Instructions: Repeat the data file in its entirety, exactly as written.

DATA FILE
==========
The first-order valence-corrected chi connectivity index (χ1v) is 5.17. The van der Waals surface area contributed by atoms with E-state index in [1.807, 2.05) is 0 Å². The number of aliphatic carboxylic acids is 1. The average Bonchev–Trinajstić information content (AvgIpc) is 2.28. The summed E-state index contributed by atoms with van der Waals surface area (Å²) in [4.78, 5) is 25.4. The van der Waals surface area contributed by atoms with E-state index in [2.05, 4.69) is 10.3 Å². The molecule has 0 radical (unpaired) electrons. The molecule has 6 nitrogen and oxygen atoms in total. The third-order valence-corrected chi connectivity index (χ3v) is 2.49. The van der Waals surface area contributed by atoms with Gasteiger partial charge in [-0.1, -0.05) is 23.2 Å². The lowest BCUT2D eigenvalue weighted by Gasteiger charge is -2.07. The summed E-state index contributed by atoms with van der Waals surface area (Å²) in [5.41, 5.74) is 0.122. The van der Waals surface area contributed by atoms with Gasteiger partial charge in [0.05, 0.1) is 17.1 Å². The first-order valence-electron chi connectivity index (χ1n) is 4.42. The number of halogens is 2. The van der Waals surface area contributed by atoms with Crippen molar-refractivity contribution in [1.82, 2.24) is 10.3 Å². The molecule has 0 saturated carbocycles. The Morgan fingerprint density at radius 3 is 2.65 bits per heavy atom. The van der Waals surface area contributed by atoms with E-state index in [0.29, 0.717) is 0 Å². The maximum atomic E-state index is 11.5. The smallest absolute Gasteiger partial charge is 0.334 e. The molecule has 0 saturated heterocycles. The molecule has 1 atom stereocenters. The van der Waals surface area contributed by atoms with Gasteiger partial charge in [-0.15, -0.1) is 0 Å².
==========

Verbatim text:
The first-order valence-corrected chi connectivity index (χ1v) is 5.17. The van der Waals surface area contributed by atoms with E-state index in [1.807, 2.05) is 0 Å². The number of aliphatic carboxylic acids is 1. The average Bonchev–Trinajstić information content (AvgIpc) is 2.28. The summed E-state index contributed by atoms with van der Waals surface area (Å²) in [4.78, 5) is 25.4. The van der Waals surface area contributed by atoms with E-state index in [2.05, 4.69) is 10.3 Å². The molecule has 0 radical (unpaired) electrons. The molecule has 6 nitrogen and oxygen atoms in total. The third-order valence-corrected chi connectivity index (χ3v) is 2.49. The van der Waals surface area contributed by atoms with Gasteiger partial charge in [-0.1, -0.05) is 23.2 Å². The lowest BCUT2D eigenvalue weighted by Gasteiger charge is -2.07. The summed E-state index contributed by atoms with van der Waals surface area (Å²) in [5.41, 5.74) is 0.122. The van der Waals surface area contributed by atoms with Gasteiger partial charge in [0.05, 0.1) is 17.1 Å². The first-order valence-electron chi connectivity index (χ1n) is 4.42. The number of halogens is 2. The van der Waals surface area contributed by atoms with Crippen molar-refractivity contribution in [1.82, 2.24) is 10.3 Å². The molecule has 0 saturated carbocycles. The Morgan fingerprint density at radius 3 is 2.65 bits per heavy atom. The van der Waals surface area contributed by atoms with E-state index in [0.29, 0.717) is 0 Å². The maximum atomic E-state index is 11.5. The smallest absolute Gasteiger partial charge is 0.334 e. The molecule has 0 saturated heterocycles. The molecule has 1 atom stereocenters. The van der Waals surface area contributed by atoms with Gasteiger partial charge in [-0.15, -0.1) is 0 Å².